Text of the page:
Heathrow arrests 'not connected' to London attacks

The arrest of three people at Heathrow airport today are not thought to be connected to the attacks on London, say police

Three people have been arrested at Heathrow airport under the Prevention of Terrorism Act, police overseeing the hunt for the bombers behind Thursday's attacks on London revealed today.

The deputy assistant commissioner of the Metropolitan police, Brian Paddick, told a press conference in London that the three were still in custody, but stressed they were "relatively routine" arrests that are not thought to be connected with the terrorist attacks on the capital.

"Three people have been arrested under the prevention of terrorism at Heathrow airport this morning. Those people are still being detained. I'm being told it's inappropriate and pure speculation to draw any direct linkage with the attack on London and I can't give any more information," he said.

Deputy chief constable Andy Trotter, of the British Transport police, sought to dampen speculation that the arrests were in connection with the four bombs that exploded in London, killing at least 49 people. "People are arrested under the Prevention of Terrorism Act very, very frequently," he said.

The anti-terrorist phone line set up in the wake of the attacks had so far received 1,700 calls, added Mr Paddick.

Police also revealed there had been an increase in the normal levels of racially motivated crimes against Muslims in the capital since Thursday. The attacks were racially or religiously motivated, and police were taking them seriously, Mr Paddick said. One attack resulted to serous injuries. Other cases involved slogans being daubed on mosques.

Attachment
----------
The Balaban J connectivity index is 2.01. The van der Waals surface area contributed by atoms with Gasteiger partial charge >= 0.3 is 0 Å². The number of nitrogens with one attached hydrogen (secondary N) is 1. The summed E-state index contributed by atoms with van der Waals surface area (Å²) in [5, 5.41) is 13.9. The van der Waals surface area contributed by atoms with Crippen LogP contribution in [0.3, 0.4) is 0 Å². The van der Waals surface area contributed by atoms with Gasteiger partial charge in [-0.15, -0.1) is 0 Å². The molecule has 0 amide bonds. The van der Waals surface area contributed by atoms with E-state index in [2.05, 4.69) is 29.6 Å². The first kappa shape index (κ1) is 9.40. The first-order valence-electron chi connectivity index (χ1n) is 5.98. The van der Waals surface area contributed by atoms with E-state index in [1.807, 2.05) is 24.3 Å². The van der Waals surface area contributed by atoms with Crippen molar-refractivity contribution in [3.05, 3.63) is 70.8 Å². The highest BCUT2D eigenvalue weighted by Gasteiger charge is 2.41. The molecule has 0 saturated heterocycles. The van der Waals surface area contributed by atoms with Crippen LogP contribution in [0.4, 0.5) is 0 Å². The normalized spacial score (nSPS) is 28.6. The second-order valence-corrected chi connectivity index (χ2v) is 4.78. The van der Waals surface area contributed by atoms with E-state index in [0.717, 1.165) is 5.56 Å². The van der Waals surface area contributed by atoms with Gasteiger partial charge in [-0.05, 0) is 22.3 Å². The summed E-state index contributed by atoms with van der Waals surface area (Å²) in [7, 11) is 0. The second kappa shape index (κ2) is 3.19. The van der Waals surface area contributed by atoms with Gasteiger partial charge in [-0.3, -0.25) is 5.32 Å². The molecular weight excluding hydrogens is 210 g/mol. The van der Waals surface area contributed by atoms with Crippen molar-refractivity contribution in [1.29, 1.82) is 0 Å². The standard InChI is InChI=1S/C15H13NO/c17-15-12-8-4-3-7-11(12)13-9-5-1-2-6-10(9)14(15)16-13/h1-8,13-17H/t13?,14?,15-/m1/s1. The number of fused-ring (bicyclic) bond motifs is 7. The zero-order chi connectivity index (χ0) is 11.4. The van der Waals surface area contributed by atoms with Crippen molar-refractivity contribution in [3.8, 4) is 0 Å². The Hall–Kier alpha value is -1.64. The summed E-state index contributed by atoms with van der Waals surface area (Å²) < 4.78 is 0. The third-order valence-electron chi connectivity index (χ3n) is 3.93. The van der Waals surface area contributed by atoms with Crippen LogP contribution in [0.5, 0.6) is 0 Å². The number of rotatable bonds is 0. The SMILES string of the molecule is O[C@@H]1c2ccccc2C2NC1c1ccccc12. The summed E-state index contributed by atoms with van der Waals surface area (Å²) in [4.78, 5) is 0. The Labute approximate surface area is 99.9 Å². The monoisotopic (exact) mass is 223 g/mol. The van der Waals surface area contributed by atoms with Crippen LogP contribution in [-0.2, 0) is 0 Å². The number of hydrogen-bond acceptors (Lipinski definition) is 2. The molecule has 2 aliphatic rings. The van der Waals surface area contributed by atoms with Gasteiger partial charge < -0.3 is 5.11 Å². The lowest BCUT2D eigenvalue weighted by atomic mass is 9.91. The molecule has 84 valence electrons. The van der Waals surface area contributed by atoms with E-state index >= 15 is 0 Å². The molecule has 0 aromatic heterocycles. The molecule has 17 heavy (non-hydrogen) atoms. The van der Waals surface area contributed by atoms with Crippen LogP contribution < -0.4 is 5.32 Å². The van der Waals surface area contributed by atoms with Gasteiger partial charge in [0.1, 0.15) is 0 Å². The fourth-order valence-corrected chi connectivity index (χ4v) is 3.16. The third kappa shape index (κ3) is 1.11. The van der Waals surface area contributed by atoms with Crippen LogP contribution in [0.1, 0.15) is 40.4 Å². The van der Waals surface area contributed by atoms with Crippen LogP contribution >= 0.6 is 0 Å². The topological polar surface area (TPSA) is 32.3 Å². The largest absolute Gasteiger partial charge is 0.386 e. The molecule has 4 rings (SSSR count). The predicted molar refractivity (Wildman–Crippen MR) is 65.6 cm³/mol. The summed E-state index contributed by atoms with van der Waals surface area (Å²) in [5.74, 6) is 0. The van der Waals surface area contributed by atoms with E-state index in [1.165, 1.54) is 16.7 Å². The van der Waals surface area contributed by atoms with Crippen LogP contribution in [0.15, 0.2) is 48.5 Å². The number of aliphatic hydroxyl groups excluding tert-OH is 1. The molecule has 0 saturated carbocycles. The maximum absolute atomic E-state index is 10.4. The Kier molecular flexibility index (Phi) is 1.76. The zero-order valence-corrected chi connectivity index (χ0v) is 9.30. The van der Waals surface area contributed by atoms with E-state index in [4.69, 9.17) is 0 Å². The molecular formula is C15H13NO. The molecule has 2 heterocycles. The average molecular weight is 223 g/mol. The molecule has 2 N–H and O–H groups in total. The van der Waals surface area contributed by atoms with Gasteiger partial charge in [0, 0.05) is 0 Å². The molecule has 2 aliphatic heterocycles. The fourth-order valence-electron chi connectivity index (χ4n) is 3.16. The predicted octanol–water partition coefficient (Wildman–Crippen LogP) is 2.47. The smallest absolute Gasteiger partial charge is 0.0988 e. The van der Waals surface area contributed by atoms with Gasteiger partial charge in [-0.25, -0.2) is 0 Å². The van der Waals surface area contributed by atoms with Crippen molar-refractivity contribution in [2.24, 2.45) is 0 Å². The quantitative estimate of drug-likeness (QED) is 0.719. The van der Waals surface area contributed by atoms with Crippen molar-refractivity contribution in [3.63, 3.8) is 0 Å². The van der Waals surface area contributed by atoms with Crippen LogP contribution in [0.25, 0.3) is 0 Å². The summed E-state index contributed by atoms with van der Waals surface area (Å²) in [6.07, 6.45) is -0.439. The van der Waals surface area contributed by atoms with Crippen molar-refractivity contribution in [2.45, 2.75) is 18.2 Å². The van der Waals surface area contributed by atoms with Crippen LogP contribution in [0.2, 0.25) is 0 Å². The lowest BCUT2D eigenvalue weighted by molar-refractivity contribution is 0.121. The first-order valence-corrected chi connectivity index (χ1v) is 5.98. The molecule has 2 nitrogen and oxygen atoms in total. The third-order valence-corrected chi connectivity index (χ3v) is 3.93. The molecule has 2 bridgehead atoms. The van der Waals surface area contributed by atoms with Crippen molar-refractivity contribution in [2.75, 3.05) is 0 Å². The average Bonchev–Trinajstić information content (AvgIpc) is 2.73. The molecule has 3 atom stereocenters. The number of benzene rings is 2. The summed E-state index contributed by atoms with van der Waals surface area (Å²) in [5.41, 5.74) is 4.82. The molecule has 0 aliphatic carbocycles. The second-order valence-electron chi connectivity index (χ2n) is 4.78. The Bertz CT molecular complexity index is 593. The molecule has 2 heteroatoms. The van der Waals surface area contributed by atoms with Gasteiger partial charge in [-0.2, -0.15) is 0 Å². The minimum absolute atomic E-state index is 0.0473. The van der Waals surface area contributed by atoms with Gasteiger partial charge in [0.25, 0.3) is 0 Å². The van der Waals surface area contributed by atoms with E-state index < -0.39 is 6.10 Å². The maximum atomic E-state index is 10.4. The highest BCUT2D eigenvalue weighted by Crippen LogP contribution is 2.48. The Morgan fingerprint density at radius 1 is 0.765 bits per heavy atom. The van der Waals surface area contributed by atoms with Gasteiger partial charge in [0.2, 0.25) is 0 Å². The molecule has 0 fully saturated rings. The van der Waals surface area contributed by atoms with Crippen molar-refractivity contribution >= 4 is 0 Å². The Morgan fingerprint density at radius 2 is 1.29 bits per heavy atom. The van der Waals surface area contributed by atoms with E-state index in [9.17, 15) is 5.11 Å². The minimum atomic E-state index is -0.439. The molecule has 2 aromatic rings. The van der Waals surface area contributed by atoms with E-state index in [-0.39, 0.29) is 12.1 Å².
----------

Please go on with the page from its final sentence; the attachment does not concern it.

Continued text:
Earlier today, faith leaders from all the major religions in the UK joined together to condemn the people behind the four bomb attacks.

Police confirmed they had retrieved 49 bodies from the wreckage of the three tube trains and the bus, but said they may find more as they excavate the deepest tunnels below Russell Square, where hot and cramped conditions are hampering further investigations. Mr Paddick described how 59 family liaison officers from police forces around the country are now working with people who fear their loved ones are among the dead.

And he made two appeals: For London to adopt a "business as usual" approach tomorrow and to go back to work, and for anyone who had taken photos or videos, with traditional equipment or mobile phones, in the areas around any of the explosions to hand them over to investigators.

Police would be maintaining a high presence in the capital in a bid to reassure the public, Mr Paddick added.

For more on the appeal for images, click here. Or email images@met.police.uk.


Polly Curtis and agencies

The GuardianTramp

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